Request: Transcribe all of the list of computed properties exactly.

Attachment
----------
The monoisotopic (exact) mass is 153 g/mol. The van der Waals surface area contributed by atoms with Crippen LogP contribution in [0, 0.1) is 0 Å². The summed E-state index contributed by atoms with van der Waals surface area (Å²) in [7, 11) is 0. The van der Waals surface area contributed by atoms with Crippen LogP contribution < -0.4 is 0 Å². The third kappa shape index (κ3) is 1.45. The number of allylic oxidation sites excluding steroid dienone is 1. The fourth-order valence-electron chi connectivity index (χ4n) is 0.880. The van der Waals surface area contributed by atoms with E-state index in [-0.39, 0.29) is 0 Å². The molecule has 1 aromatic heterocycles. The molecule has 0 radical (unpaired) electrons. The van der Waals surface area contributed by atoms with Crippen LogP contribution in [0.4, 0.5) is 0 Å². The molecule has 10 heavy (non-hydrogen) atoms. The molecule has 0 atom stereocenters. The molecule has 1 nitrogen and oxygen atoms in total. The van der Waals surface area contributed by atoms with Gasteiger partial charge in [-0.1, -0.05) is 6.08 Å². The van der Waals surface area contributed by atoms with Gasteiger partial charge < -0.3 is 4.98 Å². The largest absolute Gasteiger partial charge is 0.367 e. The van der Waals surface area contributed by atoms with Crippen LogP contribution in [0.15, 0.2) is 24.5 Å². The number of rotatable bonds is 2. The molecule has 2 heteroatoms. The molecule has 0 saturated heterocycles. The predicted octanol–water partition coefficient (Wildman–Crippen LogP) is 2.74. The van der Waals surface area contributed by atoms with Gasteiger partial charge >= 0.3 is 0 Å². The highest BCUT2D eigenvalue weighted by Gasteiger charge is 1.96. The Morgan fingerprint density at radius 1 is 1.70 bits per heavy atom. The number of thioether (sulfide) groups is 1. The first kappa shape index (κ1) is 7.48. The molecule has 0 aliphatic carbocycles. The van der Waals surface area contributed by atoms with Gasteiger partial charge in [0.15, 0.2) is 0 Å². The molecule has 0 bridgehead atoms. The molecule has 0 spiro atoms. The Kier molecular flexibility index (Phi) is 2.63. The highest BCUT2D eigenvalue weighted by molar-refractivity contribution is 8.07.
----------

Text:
The monoisotopic (exact) mass is 153 g/mol. The van der Waals surface area contributed by atoms with Crippen LogP contribution in [0, 0.1) is 0 Å². The summed E-state index contributed by atoms with van der Waals surface area (Å²) in [7, 11) is 0. The van der Waals surface area contributed by atoms with Crippen LogP contribution < -0.4 is 0 Å². The third kappa shape index (κ3) is 1.45. The number of allylic oxidation sites excluding steroid dienone is 1. The fourth-order valence-electron chi connectivity index (χ4n) is 0.880. The van der Waals surface area contributed by atoms with E-state index in [-0.39, 0.29) is 0 Å². The molecule has 1 aromatic heterocycles. The molecule has 0 radical (unpaired) electrons. The van der Waals surface area contributed by atoms with Crippen LogP contribution in [0.4, 0.5) is 0 Å². The molecule has 10 heavy (non-hydrogen) atoms. The molecule has 0 atom stereocenters. The molecule has 1 nitrogen and oxygen atoms in total. The van der Waals surface area contributed by atoms with Gasteiger partial charge in [-0.1, -0.05) is 6.08 Å². The van der Waals surface area contributed by atoms with Gasteiger partial charge < -0.3 is 4.98 Å². The largest absolute Gasteiger partial charge is 0.367 e. The van der Waals surface area contributed by atoms with Crippen LogP contribution in [0.15, 0.2) is 24.5 Å². The number of rotatable bonds is 2. The molecule has 2 heteroatoms. The molecule has 0 saturated heterocycles. The predicted octanol–water partition coefficient (Wildman–Crippen LogP) is 2.74. The van der Waals surface area contributed by atoms with Gasteiger partial charge >= 0.3 is 0 Å². The highest BCUT2D eigenvalue weighted by Gasteiger charge is 1.96. The Morgan fingerprint density at radius 1 is 1.70 bits per heavy atom. The number of thioether (sulfide) groups is 1. The first kappa shape index (κ1) is 7.48. The molecule has 0 aliphatic carbocycles. The van der Waals surface area contributed by atoms with Gasteiger partial charge in [0.15, 0.2) is 0 Å². The molecule has 0 bridgehead atoms. The molecule has 0 spiro atoms. The Kier molecular flexibility index (Phi) is 2.63. The highest BCUT2D eigenvalue weighted by molar-refractivity contribution is 8.07.